By Jake Russell
Keep it here for the latest on the Redskins 2014 NFL Draft picks.
2nd Round – 47th Overall
Trent Murphy – LB – Stanford
The Washington Redskins selected Stanford linebacker Trent Murphy in the second round (47th overall) of Friday’s NFL Draft.
A 2013 consensus All-American, Murphy, 6’5″, 250 pounds, started all 14 games at outside linebacker for the Cardinal in 2013.
He led the NCAA with 15 sacks last season and recorded 62 tackles with 23.5 going for a loss. Murphy can play as hybrid standup linebacker/defensive end.
A knock on Murphy is his slight upper body frame in comparison to most NFL linebackers but is praised for his motor and energy.
Linday’s Magazine Pro Football Draft Preview compared Murphy to Chicago Bears defensive end Jared Allen.
“Murphy isn’t a classic fit for any defense, but has Allen’s toughness, work ethic, and ornery ‘bring it’ demeanor to catch on and make a difference.”
Here’s a highlight video from Murphy’s time at Stanford.
3rd Round – 66th Overall
Morgan Moses – OT – Virginia
With their first of two third round picks, the Redskins selected 6’6″, 314 pound offensive tackle from the University of Virginia.
The Richmond, Va. native started all four years of his college career, including all 12 at left tackle in 2013. He will move to right tackle to compliment Trent Williams as a duo of bookend tackles.
Moses was projected early on to be a first round pick, then later a second round selection and slid to the Redskins at the third round. The team needed an upgrade at right tackle and look to have it with the massive Moses.
3rd Round – 78th Overall
Spencer Long – OG – Nebraska
With their third pick of the night, the Redskins continued to address the offensive line by selecting former Nebraska walk-on Spencer Long.
The 6’5″, 320 pound guard played only six games in 2013 before tearing his right MCL. He started 33 career games as a Cornhusker. He played all 14 games in 2012 with a torn right meniscus.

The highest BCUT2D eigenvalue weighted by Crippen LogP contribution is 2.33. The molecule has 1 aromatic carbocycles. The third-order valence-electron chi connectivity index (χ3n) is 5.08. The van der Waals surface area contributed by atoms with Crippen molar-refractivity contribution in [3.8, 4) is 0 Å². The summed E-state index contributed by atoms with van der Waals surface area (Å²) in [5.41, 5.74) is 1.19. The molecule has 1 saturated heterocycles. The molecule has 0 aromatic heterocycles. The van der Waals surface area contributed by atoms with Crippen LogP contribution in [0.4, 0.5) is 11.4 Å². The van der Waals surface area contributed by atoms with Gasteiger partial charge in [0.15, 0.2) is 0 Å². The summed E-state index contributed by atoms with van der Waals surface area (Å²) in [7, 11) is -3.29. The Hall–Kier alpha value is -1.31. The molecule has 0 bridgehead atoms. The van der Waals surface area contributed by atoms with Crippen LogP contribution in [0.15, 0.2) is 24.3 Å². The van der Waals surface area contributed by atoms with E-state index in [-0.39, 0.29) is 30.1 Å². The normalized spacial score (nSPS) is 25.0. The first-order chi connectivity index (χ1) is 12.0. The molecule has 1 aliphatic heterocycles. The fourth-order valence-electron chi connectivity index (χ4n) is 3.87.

4th Round – 102nd Overall
Bashaud Breeland – CB- Clemson
The Redskins opted to address the secondary with the first selection of day three of the draft.
Here’s NFL.com’s scouting report on Breeland:
Strengths: Fluid athlete. Quick-footed and loose-hipped. Can shadow, mirror and stay in phase. Plays with a sense of urgency and is aggressive supporting the run. Gives effort to pursue from the back side.
Weaknesses:Needs to bulk up and get functionally stronger. Gets wired on blocks. Lacks ideal speed. Average explosion and leaping ability. Plays into the boundary. Tends to play out of control and his tackling technique needs work — misses too many. Exposed vs. Florida State’s Rashad Greene.
Bottom Line: Lean, rangy cover corner who sticks his nose in run support and competes against bigger receivers. Is relatively raw, but has an appealing temperament and moldable tools.
5th Round – 142nd Overall
Ryan Grant – WR- Tulane
Here is Grant’s NFL.com scouting report:
Overview: Prepped in Texas. As a true freshman in 2009, appeared in nine games and recorded nine receptions for 39 yards (4.3-yard average) and a touchdown. Started 6-of-12 games in ’10, tallying 33-515-4 (15.6). Started one game in ’11, but was granted a medical hardship because of season-ending hernia injury. Returned to start all 12 games in ’12, snagging 76-1,149-6 (15.1). Led the team in receiving for the second year in a row in ’13 when he started 12-of-13 games (gave way to two tight ends against Syracuse) and produced 77-1,039-9 (13.5).